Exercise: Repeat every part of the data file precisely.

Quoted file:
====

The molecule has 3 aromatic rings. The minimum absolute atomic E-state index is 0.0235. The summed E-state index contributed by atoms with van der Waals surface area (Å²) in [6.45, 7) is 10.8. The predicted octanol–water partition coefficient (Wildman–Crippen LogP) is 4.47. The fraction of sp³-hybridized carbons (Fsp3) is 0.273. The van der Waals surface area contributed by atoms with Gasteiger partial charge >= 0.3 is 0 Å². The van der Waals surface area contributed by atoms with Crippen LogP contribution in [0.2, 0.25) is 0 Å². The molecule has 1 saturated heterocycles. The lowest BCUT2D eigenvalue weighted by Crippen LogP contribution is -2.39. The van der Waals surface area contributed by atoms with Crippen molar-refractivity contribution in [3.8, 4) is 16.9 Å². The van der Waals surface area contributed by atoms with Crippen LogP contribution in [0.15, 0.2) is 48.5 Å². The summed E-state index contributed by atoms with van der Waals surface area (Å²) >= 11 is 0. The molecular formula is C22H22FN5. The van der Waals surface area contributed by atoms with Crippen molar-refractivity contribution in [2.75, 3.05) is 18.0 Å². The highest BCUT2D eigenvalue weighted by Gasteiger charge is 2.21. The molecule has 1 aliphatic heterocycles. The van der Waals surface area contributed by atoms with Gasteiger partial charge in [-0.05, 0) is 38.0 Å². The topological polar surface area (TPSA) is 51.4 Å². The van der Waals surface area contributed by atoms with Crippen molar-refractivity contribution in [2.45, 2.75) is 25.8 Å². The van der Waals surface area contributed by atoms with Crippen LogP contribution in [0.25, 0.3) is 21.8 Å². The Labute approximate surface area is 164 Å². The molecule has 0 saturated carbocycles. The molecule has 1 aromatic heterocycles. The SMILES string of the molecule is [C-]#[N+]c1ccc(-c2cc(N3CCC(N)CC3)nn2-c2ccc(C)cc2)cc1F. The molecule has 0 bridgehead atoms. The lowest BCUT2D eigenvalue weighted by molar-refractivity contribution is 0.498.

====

The molecule has 3 aromatic rings. The minimum absolute atomic E-state index is 0.0235. The summed E-state index contributed by atoms with van der Waals surface area (Å²) in [6.45, 7) is 10.8. The predicted octanol–water partition coefficient (Wildman–Crippen LogP) is 4.47. The fraction of sp³-hybridized carbons (Fsp3) is 0.273. The van der Waals surface area contributed by atoms with Gasteiger partial charge >= 0.3 is 0 Å². The van der Waals surface area contributed by atoms with Crippen LogP contribution in [0.2, 0.25) is 0 Å². The molecule has 1 saturated heterocycles. The lowest BCUT2D eigenvalue weighted by Crippen LogP contribution is -2.39. The van der Waals surface area contributed by atoms with Crippen molar-refractivity contribution in [3.8, 4) is 16.9 Å². The van der Waals surface area contributed by atoms with Crippen LogP contribution in [0.15, 0.2) is 48.5 Å². The summed E-state index contributed by atoms with van der Waals surface area (Å²) >= 11 is 0. The molecular formula is C22H22FN5. The van der Waals surface area contributed by atoms with Crippen molar-refractivity contribution in [2.75, 3.05) is 18.0 Å². The highest BCUT2D eigenvalue weighted by Gasteiger charge is 2.21. The molecule has 1 aliphatic heterocycles. The van der Waals surface area contributed by atoms with Gasteiger partial charge in [-0.05, 0) is 38.0 Å². The topological polar surface area (TPSA) is 51.4 Å². The van der Waals surface area contributed by atoms with Crippen molar-refractivity contribution in [2.45, 2.75) is 25.8 Å². The van der Waals surface area contributed by atoms with Crippen LogP contribution in [0.25, 0.3) is 21.8 Å². The Labute approximate surface area is 164 Å². The molecule has 0 saturated carbocycles. The molecule has 1 aromatic heterocycles. The SMILES string of the molecule is [C-]#[N+]c1ccc(-c2cc(N3CCC(N)CC3)nn2-c2ccc(C)cc2)cc1F. The molecule has 0 bridgehead atoms. The lowest BCUT2D eigenvalue weighted by molar-refractivity contribution is 0.498.